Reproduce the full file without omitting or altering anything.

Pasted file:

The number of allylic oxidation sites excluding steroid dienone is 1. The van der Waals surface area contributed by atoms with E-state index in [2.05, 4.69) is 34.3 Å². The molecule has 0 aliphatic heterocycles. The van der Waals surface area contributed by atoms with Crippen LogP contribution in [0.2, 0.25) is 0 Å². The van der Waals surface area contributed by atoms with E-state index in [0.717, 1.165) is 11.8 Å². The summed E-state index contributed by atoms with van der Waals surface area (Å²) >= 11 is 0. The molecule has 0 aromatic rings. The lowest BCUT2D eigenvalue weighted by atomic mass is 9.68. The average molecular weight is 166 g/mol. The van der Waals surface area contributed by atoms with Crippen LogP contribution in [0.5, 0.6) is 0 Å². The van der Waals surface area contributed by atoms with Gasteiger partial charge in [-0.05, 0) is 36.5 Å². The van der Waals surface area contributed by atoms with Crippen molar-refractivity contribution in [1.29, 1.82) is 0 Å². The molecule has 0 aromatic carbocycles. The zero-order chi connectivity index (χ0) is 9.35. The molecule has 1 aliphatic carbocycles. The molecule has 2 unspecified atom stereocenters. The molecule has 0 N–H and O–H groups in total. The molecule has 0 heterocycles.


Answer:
The number of allylic oxidation sites excluding steroid dienone is 1. The van der Waals surface area contributed by atoms with E-state index in [2.05, 4.69) is 34.3 Å². The molecule has 0 aliphatic heterocycles. The van der Waals surface area contributed by atoms with Crippen LogP contribution in [0.2, 0.25) is 0 Å². The van der Waals surface area contributed by atoms with E-state index in [0.717, 1.165) is 11.8 Å². The summed E-state index contributed by atoms with van der Waals surface area (Å²) >= 11 is 0. The molecule has 0 aromatic rings. The lowest BCUT2D eigenvalue weighted by atomic mass is 9.68. The average molecular weight is 166 g/mol. The van der Waals surface area contributed by atoms with Crippen LogP contribution in [0.5, 0.6) is 0 Å². The van der Waals surface area contributed by atoms with Gasteiger partial charge in [-0.05, 0) is 36.5 Å². The van der Waals surface area contributed by atoms with Crippen molar-refractivity contribution in [1.29, 1.82) is 0 Å². The molecule has 0 aromatic carbocycles. The zero-order chi connectivity index (χ0) is 9.35. The molecule has 1 aliphatic carbocycles. The molecule has 2 unspecified atom stereocenters. The molecule has 0 N–H and O–H groups in total. The molecule has 0 heterocycles.